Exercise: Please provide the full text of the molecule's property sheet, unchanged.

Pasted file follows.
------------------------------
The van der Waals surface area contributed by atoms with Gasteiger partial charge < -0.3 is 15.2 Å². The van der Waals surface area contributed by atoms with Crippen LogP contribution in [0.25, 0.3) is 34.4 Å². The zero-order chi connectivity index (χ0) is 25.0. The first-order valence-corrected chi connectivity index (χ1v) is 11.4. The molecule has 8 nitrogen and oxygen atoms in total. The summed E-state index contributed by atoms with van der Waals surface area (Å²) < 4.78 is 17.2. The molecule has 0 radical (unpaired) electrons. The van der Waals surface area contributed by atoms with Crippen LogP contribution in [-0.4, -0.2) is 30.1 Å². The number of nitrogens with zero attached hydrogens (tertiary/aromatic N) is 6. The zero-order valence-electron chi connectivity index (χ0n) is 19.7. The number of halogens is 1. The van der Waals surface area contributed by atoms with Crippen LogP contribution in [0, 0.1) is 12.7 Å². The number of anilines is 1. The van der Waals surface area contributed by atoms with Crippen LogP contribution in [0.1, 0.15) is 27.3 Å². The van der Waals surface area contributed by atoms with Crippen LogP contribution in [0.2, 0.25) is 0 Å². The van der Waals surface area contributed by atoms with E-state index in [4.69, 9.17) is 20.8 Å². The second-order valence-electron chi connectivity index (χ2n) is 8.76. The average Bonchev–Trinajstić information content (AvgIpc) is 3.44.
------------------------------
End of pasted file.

The van der Waals surface area contributed by atoms with Gasteiger partial charge < -0.3 is 15.2 Å². The van der Waals surface area contributed by atoms with Crippen LogP contribution in [0.25, 0.3) is 34.4 Å². The zero-order chi connectivity index (χ0) is 25.0. The first-order valence-corrected chi connectivity index (χ1v) is 11.4. The molecule has 8 nitrogen and oxygen atoms in total. The summed E-state index contributed by atoms with van der Waals surface area (Å²) < 4.78 is 17.2. The molecule has 0 radical (unpaired) electrons. The van der Waals surface area contributed by atoms with Crippen LogP contribution in [-0.4, -0.2) is 30.1 Å². The number of nitrogens with zero attached hydrogens (tertiary/aromatic N) is 6. The zero-order valence-electron chi connectivity index (χ0n) is 19.7. The number of halogens is 1. The van der Waals surface area contributed by atoms with Crippen LogP contribution in [0, 0.1) is 12.7 Å². The number of anilines is 1. The van der Waals surface area contributed by atoms with Crippen LogP contribution in [0.1, 0.15) is 27.3 Å². The van der Waals surface area contributed by atoms with Crippen LogP contribution in [0.2, 0.25) is 0 Å². The van der Waals surface area contributed by atoms with E-state index in [4.69, 9.17) is 20.8 Å². The second-order valence-electron chi connectivity index (χ2n) is 8.76. The average Bonchev–Trinajstić information content (AvgIpc) is 3.44.